Morbidity and mortality from diabetes mellitus (DM) are serious worldwide concerns. By the year 2030, the estimated number of diabetic patients will reach a staggering 439 million worldwide. Diabetes mellitus type 2 (DM2), which involves disturbances in both insulin secretion and resistance, is the most common form of diabetes and affects approximately 5 to 7% of the world's population. When a patient with DM2 cannot regulate his or her blood glucose levels through diet, weight loss, or exercise, oral medications, such as hypoglycemic agents (i.e., sulphonylureas, biguanides, alpha glucosidase inhibitors and thiazolidinediones), are crucial. Here, we discuss some physiological aspects of P2 receptors on pancreatic β-cells, which express a variety of P2 receptor isoforms. These receptors enhance glucose-dependent insulin release. In addition, we speculate on the potential of purinergic compounds as novel or additional treatments for Type 2 Diabetes mellitus.
- Insulin neuritis and diabetic cachectic neuropathy: a review. [Journal Article]
- Curr Diabetes Rev 2013 May; 9(3):267-74.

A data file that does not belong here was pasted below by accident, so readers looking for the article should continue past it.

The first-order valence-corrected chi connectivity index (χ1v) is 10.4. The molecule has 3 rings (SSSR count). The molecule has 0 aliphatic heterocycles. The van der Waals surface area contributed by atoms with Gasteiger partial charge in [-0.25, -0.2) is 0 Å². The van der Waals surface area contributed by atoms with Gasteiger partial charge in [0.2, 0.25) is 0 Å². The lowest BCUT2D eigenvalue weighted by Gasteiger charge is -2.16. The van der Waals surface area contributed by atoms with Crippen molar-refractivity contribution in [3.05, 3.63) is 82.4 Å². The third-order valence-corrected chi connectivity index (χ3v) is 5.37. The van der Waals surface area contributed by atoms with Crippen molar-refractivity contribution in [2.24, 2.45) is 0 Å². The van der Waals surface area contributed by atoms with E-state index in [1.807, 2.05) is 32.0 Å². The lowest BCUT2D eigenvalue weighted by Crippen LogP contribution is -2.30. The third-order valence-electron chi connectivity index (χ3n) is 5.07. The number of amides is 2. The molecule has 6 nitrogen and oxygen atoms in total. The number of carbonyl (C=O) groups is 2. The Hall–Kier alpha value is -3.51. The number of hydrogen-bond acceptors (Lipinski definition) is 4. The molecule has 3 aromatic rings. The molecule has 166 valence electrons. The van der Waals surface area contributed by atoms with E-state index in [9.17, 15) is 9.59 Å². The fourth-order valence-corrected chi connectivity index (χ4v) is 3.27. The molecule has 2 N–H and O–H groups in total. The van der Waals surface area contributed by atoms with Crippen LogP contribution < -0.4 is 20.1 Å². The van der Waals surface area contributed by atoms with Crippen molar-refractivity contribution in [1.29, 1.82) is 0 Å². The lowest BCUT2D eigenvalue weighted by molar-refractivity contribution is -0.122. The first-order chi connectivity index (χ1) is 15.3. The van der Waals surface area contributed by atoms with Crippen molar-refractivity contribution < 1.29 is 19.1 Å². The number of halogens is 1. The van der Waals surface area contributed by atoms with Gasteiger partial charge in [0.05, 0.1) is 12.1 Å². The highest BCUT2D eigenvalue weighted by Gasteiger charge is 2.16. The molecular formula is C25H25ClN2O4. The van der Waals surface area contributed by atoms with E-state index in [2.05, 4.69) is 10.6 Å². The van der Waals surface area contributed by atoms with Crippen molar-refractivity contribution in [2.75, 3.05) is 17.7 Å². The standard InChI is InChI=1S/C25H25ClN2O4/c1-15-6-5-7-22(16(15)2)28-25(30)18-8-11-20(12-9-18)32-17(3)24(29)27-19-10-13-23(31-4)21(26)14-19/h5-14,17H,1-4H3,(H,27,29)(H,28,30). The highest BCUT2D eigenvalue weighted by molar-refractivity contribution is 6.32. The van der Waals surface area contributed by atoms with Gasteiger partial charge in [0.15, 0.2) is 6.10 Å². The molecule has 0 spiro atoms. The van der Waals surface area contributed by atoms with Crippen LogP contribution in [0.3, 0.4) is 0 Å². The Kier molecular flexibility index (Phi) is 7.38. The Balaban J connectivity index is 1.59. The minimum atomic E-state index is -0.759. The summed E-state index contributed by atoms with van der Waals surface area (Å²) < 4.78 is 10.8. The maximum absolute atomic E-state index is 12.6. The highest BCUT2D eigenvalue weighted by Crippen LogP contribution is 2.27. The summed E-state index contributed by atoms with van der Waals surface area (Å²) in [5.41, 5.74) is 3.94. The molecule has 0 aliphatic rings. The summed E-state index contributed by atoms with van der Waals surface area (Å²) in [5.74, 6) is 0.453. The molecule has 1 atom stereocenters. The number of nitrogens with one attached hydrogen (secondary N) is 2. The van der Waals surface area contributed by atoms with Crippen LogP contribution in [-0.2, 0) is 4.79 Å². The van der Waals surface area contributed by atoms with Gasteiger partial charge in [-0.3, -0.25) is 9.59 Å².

Diabetic patients can be affected by a wide range of peripheral nerve disorders, the rarer of which are often poorly recognised and understood. "Insulin neuritis" or "treatment induced neuropathy" is a reversible disorder characterised by acute severe distal limb pain, peripheral nerve fibre damage and autonomic dysfunction, preceded by a period of rapid glycaemic control. The condition has been reported in both type 1 and type 2 diabetics treated with insulin or oral hypoglycaemic agents who typically have a history of poor glycaemic control. Pathogenesis of the condition and its associated pain is poorly understood, with proposed mechanisms including endoneurial ischaemia, hypoglycaemic microvascular neuronal damage and regenerating nerve firing. Pain can affect other areas including the trunk and abdomen, or be more generalised. "Diabetic neuropathic cachexia" is a rare disorder associated with poor diabetic control that presents with large amounts of unintentional weight loss associated with an acute symmetrical painful peripheral neuropathy without weakness. Pain is characteristically burning in nature with predominant lower limb involvement and allodynia. The disorder can also affect type 1 and type 2 diabetics and occur irrespective of the duration of their diabetes. Depression and in males, impotence, appear to be common, although other autonomic features can be present. Typically it has a monophasic course but has been reported to be recurrent. As with insulin neuritis, this condition is reversible over weeks to months after adequate diabetic control. For both disorders, the pain can be treatment resistant despite the use of multiple analgesics.